Unexpected Anxiety Strike
Spoiler Alert: I don't say explicitly, but you can probably guess what happens in the movie A Star is Born, so you may want to skip this post if you have never seen it and plan to.
Trigger Warning: This post deals with end of life issues.
A Star is Born. I didn’t see the original. Didn’t know the story. Didn’t realize what a trigger it would be to watch that movie. Until I chose it as the movie to watch for a date night a few months back and a certain scene brought on a full-blown panic attack right there in the luxury theatre sitting next to my husband. I used every bit of strength I had to implement some breathing exercises to calm myself, ground myself, and bring me back to the present. But for a minute there, I felt like a teenager again, with all the raw, unfiltered and untamable emotions that define that time of life.
When I was 16, my grandmother found my grandfather hanging from the rafters in their garage. The memories of that day are not good: it was the first time I have ever seen my father cry a deep, guttural, heartbreaking cry that only comes after an incomprehensible loss. To watch my dad, who was my rock and my safety net, fall to pieces was terrifying. It’s not like I’d never seen him cry before. On occasion when he was drunk and got into lecture mode (he pontificated on life a great deal when he was drunk as hell), he would shed a few tears about being in his 40’s and “never having accomplished anything,” to which I would always reply, “The four kids you created are a pretty great accomplishment.” But I was home alone with my dad. So I got the full brunt of his emotion and his desperate cry. In hindsight, I can see clearly that my dad's sorrow was too big for me to carry. I struggled under the load.
I wasn’t close with my grandfather, George. He was loud and exuberant, calling me “my little share-dee,” which made me absolutely crazy. In fact, I didn’t even like my grandfather much at all. He laughed off my request to “please, just call me Sherri.” His laughter felt dismissive and it made my cheeks burn. He also smelled of bourbon. Always, with the bourbon. (Note: I learned it is not a real turn-on to say to a date, “you smell just like my grandfather” when having drinks before dinner. Just trust me on this one. I know things).
Anyway, Grandpa Boone was gruff and unpolished, and I didn’t know him well. I knew some things about him, but not a lot. I knew my dad and his siblings had it rough as kids. I knew my grandfather had a big personality and had strong opinions. And I knew he had been struggling recently with an unidentified disorder that caused him to itch relentlessly and eventually led him to blame colors in fabric for the itching. He started wearing only white, putting white sheets over the furniture and made trip after to trip to specialists to try to determine the problem. But no one could find the true cause of the itching. So, he ended the itch himself in 1985.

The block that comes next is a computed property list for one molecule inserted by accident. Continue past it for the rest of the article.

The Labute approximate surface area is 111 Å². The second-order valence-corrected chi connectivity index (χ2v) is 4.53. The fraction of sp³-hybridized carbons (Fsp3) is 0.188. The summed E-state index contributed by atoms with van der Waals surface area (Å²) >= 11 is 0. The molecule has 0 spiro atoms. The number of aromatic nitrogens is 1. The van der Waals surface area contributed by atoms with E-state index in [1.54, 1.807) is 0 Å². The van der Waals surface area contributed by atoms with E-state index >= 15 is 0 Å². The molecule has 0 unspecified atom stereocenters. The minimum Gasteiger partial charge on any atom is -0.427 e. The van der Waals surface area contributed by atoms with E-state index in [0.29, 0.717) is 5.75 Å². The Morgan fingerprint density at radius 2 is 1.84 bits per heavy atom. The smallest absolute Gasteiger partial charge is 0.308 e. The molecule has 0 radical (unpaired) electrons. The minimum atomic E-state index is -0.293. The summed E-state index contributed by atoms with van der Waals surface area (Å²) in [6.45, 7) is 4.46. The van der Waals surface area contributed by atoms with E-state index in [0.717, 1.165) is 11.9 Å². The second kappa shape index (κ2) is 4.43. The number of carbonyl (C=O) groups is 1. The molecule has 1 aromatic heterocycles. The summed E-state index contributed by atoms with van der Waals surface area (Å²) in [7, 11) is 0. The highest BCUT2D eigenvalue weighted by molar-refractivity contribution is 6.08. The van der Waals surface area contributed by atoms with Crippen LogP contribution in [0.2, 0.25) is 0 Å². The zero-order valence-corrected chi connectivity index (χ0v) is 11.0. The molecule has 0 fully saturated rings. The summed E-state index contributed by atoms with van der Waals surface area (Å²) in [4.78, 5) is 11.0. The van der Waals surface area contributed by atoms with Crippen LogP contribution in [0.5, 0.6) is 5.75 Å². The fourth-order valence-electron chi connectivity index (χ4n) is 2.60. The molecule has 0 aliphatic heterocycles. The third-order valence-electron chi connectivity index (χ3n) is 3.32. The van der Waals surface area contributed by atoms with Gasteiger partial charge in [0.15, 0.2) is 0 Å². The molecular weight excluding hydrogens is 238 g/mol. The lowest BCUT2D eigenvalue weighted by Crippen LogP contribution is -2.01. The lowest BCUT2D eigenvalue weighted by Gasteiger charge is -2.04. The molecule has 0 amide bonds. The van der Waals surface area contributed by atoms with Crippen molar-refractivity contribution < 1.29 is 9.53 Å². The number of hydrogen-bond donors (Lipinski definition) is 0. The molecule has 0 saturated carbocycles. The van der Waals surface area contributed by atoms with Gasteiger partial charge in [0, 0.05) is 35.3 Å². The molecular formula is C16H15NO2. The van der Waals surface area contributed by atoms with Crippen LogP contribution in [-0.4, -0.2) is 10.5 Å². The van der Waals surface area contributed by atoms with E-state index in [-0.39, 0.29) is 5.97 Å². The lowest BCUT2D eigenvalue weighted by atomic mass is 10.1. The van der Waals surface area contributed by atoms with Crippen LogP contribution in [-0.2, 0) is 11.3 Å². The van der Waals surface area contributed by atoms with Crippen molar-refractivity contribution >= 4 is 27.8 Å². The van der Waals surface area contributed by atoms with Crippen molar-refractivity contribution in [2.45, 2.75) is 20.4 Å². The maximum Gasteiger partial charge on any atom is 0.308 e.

Years after his suicide, PG&E was found to have covered up the risk factors concerning Chromium 6 usage in water tanks. A 40+ year employee of PG&E, my grandfather was around Chromium 6 every single day, adding to water tanks to fight algae growth. He touched it with bare hands, inhaled it, probably ingested it. Every day. For decades.
But because my grandfather was cremated no testing was ever done to determine how much of that substance had invaded his body. It would be inaccurate for me to point the finger at that substance as a cause for the itching that drove him mad. But I’m willing to risk being inaccurate and point the finger directly at that substance for exactly that. Call it a strong hunch, but since my grandfather was tested for every damn thing under the sun and was not ever tested for Chromium 6 exposure (why would they test for that?), I strongly believe it was a key factor in his ailment.
Others in my family who were exposed to Chromium 6 had adverse health conditions associated with it and were a part of a lawsuit against PG&E and Betz Laboratories. As a kid, I remember my father not being able to drive without a window open or he would gag uncontrollably. There are other family members with even more serious health problems linked to Chromium 6. When the movie Erin Brockovich came out and I learned what it was about, I couldn’t bring myself to watch it. And I still haven’t. I have the memories of how my own family was affected so I don’t need to see it on the big screen.
I find it fascinating that a movie can do so many things inside us. Open our eyes to a new way of thinking, help us to identify with a character, show us truth, fiction, fantasy. They tell stories of heroes, of villains, of everyday people who have overcome insurmountable odds. They recount history, redefine history in some cases. And sometimes, they trigger a memory that brings something long forgotten to our minds and our hearts to be examined again.
My dad never got over the death of his father. The fact that my grandfather's remains were never interred and, in fact, no one knows what happened to his remains, meant there was not a "place" for my dad to go to grieve. This bothered my dad for more than 30 years. So, when my dad died and we kids decided to bury him with his mother, we also included our grandfather's name on the new marker as a way to honor both my dad and my grandfather.
I think my dad would approve.